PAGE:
In a recent column in the New York Times, writer Frank Rich called Mel Gibson a “bigoted blowhard,” branding his movie “The Passion of the Christ” anti-Semitic; he also attacked several Christian leaders who befriended Gibson, including Bill Donohue.
If Rich were as sensitive to anti-Catholicism as he is anti-Semitism, there would be no problem. But the fact is that he has an ugly record of attacking those who object to anti-Catholicism, but not the bigotry itself. The following examples suffice: the 1995 movie “Priest”; the 1998 play “Corpus Christi”; the 1999 Brooklyn Museum of Art exhibition, “Sensation”; the 1999 movie “Dogma”; the vitriolic reaction to Catholicism that accompanied “The Passion of the Christ”; his own newspaper’s hypocritical and selective crusade against priestly wrongdoing, etc. In every instance, his ire was directed at the protesters, not the object of their protest.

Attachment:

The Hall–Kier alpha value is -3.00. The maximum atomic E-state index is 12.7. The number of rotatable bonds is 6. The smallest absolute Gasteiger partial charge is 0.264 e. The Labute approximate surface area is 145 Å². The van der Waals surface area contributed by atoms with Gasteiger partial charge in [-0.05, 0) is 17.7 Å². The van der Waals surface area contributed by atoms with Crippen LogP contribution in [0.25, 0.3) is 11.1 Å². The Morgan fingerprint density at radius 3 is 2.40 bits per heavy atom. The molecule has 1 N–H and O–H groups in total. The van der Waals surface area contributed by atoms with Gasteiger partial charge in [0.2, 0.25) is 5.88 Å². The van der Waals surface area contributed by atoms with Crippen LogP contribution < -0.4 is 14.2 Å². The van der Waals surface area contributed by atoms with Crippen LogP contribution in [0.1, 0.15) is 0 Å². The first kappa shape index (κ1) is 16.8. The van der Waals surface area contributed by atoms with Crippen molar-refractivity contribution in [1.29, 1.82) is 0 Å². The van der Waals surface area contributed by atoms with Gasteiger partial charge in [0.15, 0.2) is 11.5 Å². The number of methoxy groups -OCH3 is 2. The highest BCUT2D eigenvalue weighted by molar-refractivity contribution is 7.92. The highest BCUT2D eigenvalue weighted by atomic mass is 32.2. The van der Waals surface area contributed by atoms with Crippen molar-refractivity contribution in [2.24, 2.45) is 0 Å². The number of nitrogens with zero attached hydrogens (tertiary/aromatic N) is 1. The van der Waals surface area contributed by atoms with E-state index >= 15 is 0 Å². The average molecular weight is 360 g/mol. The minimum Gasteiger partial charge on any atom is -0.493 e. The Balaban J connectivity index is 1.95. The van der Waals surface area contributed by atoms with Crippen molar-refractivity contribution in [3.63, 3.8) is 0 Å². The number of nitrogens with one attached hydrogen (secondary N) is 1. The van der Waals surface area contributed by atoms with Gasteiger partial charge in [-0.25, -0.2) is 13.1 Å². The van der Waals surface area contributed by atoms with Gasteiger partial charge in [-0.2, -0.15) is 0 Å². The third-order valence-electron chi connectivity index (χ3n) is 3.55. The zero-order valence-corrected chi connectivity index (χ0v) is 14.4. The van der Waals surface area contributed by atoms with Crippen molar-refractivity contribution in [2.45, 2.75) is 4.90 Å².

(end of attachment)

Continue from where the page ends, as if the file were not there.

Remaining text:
Rich is particularly angry with anyone who dares to mention the role played by secular Jews in fomenting anti-Catholicism. It is painfully obvious that most of the anti-Catholicism that exists today comes from two major sources: ex-Catholics (and those with one foot out the door) and secular Jews. This doesn’t mean that all of those who fall into these two groups are bigots, but it is to say that the worst offenders tend to belong to one of those two segments of the population.
Indeed, the “raised Catholic” types and secular Jews have long replaced the Protestant community as the primary source of anti-Catholicism in the United States.
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